Peer assessment: quality feedback at scale

I'm often asked by clients in both academic and commercial environments how we can balance scale with quality.

Scale, of course, is one of the great benefits of e-learning: we can reach a number of learners far greater than could be reached face-to-face.

But can this be done at the same time as creating a learning experience that feels personalised to each learner's individual needs?

It's a conundrum, because scale and personal attention are by definition in conflict...

...or are they?

Of course there's no simple answer to reconciling these apparently conflicting imperatives. But I'm always interested in ideas that can help us scale the ability to provide valuable, personalised feedback to a written assignment (such as a short-format essay or similar). How can this be done?

First off: not through AI, because we're a long way from having artificially intelligent machines that can do this. There's an emotional component to giving good feedback to a student and machines can't feel.

(Full disclosure: I'm with the camp that holds that machines will never develop human-like emotions.)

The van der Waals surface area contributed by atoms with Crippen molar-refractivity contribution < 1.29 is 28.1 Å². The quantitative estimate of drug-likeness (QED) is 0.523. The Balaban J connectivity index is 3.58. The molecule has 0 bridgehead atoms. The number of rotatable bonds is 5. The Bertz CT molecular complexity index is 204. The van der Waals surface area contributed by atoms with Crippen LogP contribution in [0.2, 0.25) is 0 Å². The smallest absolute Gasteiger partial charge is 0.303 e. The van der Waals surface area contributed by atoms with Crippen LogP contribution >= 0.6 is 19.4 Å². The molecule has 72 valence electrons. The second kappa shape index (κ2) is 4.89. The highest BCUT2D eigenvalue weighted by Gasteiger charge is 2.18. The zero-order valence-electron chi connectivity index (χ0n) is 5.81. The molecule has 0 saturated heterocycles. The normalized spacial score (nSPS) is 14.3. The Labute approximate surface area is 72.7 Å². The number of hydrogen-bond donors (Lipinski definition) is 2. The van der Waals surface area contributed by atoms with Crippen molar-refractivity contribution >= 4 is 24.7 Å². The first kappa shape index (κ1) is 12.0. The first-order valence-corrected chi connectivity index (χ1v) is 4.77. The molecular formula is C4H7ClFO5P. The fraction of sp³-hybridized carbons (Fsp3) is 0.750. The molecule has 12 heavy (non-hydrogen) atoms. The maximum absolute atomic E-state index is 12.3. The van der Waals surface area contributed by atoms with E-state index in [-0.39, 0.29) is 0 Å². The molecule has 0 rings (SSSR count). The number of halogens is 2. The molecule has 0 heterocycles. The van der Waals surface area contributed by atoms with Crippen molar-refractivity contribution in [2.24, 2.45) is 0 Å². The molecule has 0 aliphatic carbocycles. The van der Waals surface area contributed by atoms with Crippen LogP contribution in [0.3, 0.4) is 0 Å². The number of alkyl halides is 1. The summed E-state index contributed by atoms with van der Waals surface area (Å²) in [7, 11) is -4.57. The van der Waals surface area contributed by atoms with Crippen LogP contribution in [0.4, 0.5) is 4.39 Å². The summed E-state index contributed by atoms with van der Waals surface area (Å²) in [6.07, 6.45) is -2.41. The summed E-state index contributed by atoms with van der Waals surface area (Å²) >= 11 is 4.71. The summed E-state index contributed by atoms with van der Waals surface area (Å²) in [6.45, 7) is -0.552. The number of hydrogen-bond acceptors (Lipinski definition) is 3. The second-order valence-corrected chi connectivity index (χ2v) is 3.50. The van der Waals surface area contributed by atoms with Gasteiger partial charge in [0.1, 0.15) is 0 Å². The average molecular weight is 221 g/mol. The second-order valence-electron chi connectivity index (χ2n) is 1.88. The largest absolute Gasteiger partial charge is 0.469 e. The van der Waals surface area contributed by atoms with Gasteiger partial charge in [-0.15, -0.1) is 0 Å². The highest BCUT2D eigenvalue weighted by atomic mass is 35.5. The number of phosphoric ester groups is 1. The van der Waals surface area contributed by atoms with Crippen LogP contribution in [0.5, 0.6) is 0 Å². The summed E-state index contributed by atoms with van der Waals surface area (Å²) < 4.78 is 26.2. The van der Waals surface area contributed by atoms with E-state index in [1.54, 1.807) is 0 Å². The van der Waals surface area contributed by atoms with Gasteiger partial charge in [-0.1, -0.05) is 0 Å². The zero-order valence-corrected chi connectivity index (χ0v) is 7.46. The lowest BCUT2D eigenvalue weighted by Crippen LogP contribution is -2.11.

But finding ways for students to grade each other—"peer assessment"—can be a great way to achieve the quality we're looking for even in a massive course. 

Done properly, a peer assessment initiative needs to be carefully calibrated, meaning that students need to "earn" their right to grade other students against a standard competency rubric. But I like the idea of making this part of a meaningful "gamification" system. To earn the right to be a "qualified peer grader" can be a badge of success.

For many years I've followed the work of an expert in Human-Computer interaction called Scott Klemmer at UC San Diego, who's done a lot of work in the MOOC space . The video below is from a few years ago, but gives a very clear explanation of peer assessment and how it can be set up. Recommended.

Bruno Kavanagh